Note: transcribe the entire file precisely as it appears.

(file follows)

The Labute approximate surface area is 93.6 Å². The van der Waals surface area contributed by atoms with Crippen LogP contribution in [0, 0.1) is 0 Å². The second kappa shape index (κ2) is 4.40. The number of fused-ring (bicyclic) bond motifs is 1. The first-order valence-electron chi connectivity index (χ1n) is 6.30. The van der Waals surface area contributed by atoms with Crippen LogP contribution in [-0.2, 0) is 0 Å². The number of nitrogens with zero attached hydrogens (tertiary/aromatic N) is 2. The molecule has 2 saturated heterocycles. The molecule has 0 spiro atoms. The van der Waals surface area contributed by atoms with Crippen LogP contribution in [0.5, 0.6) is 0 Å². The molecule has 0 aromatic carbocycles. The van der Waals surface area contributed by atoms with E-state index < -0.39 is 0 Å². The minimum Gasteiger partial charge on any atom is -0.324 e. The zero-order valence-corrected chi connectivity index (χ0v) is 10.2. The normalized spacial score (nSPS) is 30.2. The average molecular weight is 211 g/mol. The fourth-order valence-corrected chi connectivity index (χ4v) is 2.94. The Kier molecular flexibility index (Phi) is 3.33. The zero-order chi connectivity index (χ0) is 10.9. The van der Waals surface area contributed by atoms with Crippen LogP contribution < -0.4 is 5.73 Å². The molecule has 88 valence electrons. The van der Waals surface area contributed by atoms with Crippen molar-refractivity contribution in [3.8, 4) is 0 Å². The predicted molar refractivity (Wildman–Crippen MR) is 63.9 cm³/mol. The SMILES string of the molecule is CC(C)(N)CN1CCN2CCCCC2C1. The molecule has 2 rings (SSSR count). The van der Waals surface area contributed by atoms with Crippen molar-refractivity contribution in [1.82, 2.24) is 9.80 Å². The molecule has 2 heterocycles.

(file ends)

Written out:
The Labute approximate surface area is 93.6 Å². The van der Waals surface area contributed by atoms with Crippen LogP contribution in [0, 0.1) is 0 Å². The second kappa shape index (κ2) is 4.40. The number of fused-ring (bicyclic) bond motifs is 1. The first-order valence-electron chi connectivity index (χ1n) is 6.30. The van der Waals surface area contributed by atoms with Crippen LogP contribution in [-0.2, 0) is 0 Å². The number of nitrogens with zero attached hydrogens (tertiary/aromatic N) is 2. The molecule has 2 saturated heterocycles. The molecule has 0 spiro atoms. The van der Waals surface area contributed by atoms with Crippen LogP contribution in [0.5, 0.6) is 0 Å². The molecule has 0 aromatic carbocycles. The van der Waals surface area contributed by atoms with E-state index < -0.39 is 0 Å². The minimum Gasteiger partial charge on any atom is -0.324 e. The zero-order valence-corrected chi connectivity index (χ0v) is 10.2. The normalized spacial score (nSPS) is 30.2. The average molecular weight is 211 g/mol. The fourth-order valence-corrected chi connectivity index (χ4v) is 2.94. The Kier molecular flexibility index (Phi) is 3.33. The zero-order chi connectivity index (χ0) is 10.9. The van der Waals surface area contributed by atoms with Crippen LogP contribution < -0.4 is 5.73 Å². The molecule has 88 valence electrons. The van der Waals surface area contributed by atoms with Crippen molar-refractivity contribution in [3.8, 4) is 0 Å². The predicted molar refractivity (Wildman–Crippen MR) is 63.9 cm³/mol. The SMILES string of the molecule is CC(C)(N)CN1CCN2CCCCC2C1. The molecule has 2 rings (SSSR count). The van der Waals surface area contributed by atoms with Crippen molar-refractivity contribution in [1.82, 2.24) is 9.80 Å². The molecule has 2 heterocycles.